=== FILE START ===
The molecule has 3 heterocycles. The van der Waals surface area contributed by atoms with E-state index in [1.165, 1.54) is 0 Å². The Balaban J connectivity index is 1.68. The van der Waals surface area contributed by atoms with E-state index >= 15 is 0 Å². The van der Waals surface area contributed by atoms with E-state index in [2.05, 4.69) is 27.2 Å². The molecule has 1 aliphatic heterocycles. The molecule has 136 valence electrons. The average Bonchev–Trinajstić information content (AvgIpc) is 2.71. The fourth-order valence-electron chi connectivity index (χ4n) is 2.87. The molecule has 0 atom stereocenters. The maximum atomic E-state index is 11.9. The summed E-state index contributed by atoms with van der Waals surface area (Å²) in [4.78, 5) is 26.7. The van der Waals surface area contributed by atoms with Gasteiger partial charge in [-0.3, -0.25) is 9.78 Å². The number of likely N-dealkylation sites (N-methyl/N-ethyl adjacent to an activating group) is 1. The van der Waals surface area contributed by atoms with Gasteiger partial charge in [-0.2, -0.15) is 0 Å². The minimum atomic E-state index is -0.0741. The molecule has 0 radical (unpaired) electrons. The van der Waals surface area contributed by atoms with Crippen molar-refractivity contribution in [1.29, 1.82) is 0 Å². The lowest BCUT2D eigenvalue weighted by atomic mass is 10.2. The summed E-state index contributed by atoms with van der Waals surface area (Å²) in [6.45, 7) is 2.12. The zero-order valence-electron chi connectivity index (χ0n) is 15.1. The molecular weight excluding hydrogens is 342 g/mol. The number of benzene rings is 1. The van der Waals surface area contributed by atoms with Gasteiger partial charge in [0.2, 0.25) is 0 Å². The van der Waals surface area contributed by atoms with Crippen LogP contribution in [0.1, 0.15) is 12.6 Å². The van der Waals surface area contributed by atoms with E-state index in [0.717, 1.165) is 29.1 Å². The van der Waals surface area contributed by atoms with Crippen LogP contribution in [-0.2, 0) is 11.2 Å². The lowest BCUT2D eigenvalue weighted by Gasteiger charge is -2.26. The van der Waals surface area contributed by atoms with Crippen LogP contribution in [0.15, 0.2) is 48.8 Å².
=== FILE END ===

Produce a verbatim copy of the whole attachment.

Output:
The molecule has 3 heterocycles. The van der Waals surface area contributed by atoms with E-state index in [1.165, 1.54) is 0 Å². The Balaban J connectivity index is 1.68. The van der Waals surface area contributed by atoms with E-state index >= 15 is 0 Å². The van der Waals surface area contributed by atoms with E-state index in [2.05, 4.69) is 27.2 Å². The molecule has 1 aliphatic heterocycles. The molecule has 136 valence electrons. The average Bonchev–Trinajstić information content (AvgIpc) is 2.71. The fourth-order valence-electron chi connectivity index (χ4n) is 2.87. The molecule has 0 atom stereocenters. The maximum atomic E-state index is 11.9. The summed E-state index contributed by atoms with van der Waals surface area (Å²) in [4.78, 5) is 26.7. The van der Waals surface area contributed by atoms with Gasteiger partial charge in [-0.3, -0.25) is 9.78 Å². The number of likely N-dealkylation sites (N-methyl/N-ethyl adjacent to an activating group) is 1. The van der Waals surface area contributed by atoms with Gasteiger partial charge in [-0.2, -0.15) is 0 Å². The minimum atomic E-state index is -0.0741. The molecule has 0 radical (unpaired) electrons. The van der Waals surface area contributed by atoms with Crippen molar-refractivity contribution in [1.29, 1.82) is 0 Å². The lowest BCUT2D eigenvalue weighted by atomic mass is 10.2. The summed E-state index contributed by atoms with van der Waals surface area (Å²) in [6.45, 7) is 2.12. The zero-order valence-electron chi connectivity index (χ0n) is 15.1. The molecular weight excluding hydrogens is 342 g/mol. The number of benzene rings is 1. The van der Waals surface area contributed by atoms with Gasteiger partial charge in [0.2, 0.25) is 0 Å². The van der Waals surface area contributed by atoms with Crippen LogP contribution in [0.1, 0.15) is 12.6 Å². The van der Waals surface area contributed by atoms with E-state index in [0.717, 1.165) is 29.1 Å². The van der Waals surface area contributed by atoms with Crippen LogP contribution in [-0.2, 0) is 11.2 Å². The lowest BCUT2D eigenvalue weighted by Gasteiger charge is -2.26. The van der Waals surface area contributed by atoms with Crippen LogP contribution in [0.15, 0.2) is 48.8 Å².